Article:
PESHAWAR - Famous Kalash Valley is all set to say “Ashpata” to the colourful festival of Chilimjusht, which has kicked off today (Friday) in the mountainous Chitral district of Khyber Pakhtunkhwa. “Ashpata” is a common word used by local Kalasha tribes people and it is used to say “hello”.

In Chitral, Kalash area houses three valleys, namely Barir, Rumbur and Bamboret. Each year, the Chilimjusht festival is celebrated in the month of May in the three mentioned areas. The festival is being held from May 13 to 17, 2022 in the Kalash region. Kalasha tribes persons go shopping ahead of their festivals, with females spending more on the shopping to buy clothes and ornaments.

This year, Eid fell close to the festival, which is why many local and foreign tourists have also arrived in the area to enjoy the festival and many, who had already arrived in Chitral on Eid days, decided to stay back in the area to attend Chilinjusht festival too.

According to a report of KP Integrated Tourism Development Project, the Lower Chitral that houses Kalasha area has received the maximum number of the foreign tourists, compared to other scenic locations of KP this summer season.

The Kalasha tribe used to inhabit a large area of Chitral. However, many of the families have converted to Islam and they are now inhabiting the three valleys of Rambur, Bomboret and Barir, which border Nuristan province of Afghanistan.

There are around 3,000 families of Kalash tribe in habiting the three mentioned valleys. There are different theories about the Kalasha tribe’s origin. Some say they are the descendants of the soldiers of Alexander the Great, and their mythology and folklore is often compared to that of ancient Greece.

Also, this theory also lays emphasis on the face structure of the Kalasha tribes persons and Greeks. While many have converted, still there are houses wherein both the Muslim and non-Muslim Kalasha live together. Often when there is a festival of Kalasha community, the converted Muslim family members witness the festival and activities but they may not participate in them. The Chilimjusht is also an occasion for lovers to intermingle. A main feature is that the unmarried boys and girls select life partners at the event. The Kalash people celebrate four main festivals annually. In addition to Chilimjusht, the other three festivals are: “Uchal” which is observed in August marking the harvest of wheat and barleys and bringing down of cheese from the high summer pastures; “Phoo” is only held in Birir at the end of September to celebrate the harvest of grapes and walnuts; and “Chomos” is celebrated around mid-December as the Kalash people believe it is meant for divine pleasure, the living and dead relatives and for the safety of crops and goats.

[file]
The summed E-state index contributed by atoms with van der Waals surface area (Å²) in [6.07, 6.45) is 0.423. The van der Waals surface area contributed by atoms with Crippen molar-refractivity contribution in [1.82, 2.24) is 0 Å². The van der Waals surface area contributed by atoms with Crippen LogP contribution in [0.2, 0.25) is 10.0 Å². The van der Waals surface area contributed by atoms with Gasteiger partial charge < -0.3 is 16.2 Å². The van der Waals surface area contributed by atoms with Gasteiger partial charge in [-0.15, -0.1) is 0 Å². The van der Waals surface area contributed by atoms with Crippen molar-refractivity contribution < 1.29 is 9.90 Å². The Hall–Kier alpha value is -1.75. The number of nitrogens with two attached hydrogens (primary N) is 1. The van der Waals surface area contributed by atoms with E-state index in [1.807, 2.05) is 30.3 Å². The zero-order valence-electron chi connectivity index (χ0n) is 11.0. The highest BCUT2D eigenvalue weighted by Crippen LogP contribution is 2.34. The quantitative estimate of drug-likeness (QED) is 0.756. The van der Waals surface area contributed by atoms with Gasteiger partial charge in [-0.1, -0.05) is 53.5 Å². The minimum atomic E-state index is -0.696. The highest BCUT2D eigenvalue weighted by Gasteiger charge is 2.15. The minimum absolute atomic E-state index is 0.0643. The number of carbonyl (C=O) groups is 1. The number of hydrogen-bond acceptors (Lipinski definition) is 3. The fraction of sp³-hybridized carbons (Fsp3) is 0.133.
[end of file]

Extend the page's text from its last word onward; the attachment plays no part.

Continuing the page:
An elderly Muslim resident of Bamboret area told this correspondent that it is wrong to say that all the Muslims living in the valley were non-Muslim Kalasha tribes persons in the part.

“Kalasha tribe is separate from us. Our family had migrated from Afghanistan in the distant past,” he added.

Sayed Gul Kalashi, who serves at an archaeological site in Taxila, told The Nation that she did not agree with the theory that her Kalasha tribe had descended from the soldiers of the Alexander.

“We believe that Kalashas were present in this area even before the arrival of the Alexander forces here,” she claims.

She further stated that Kalashas is not one people but that it comprises several different tribes having originated from different areas.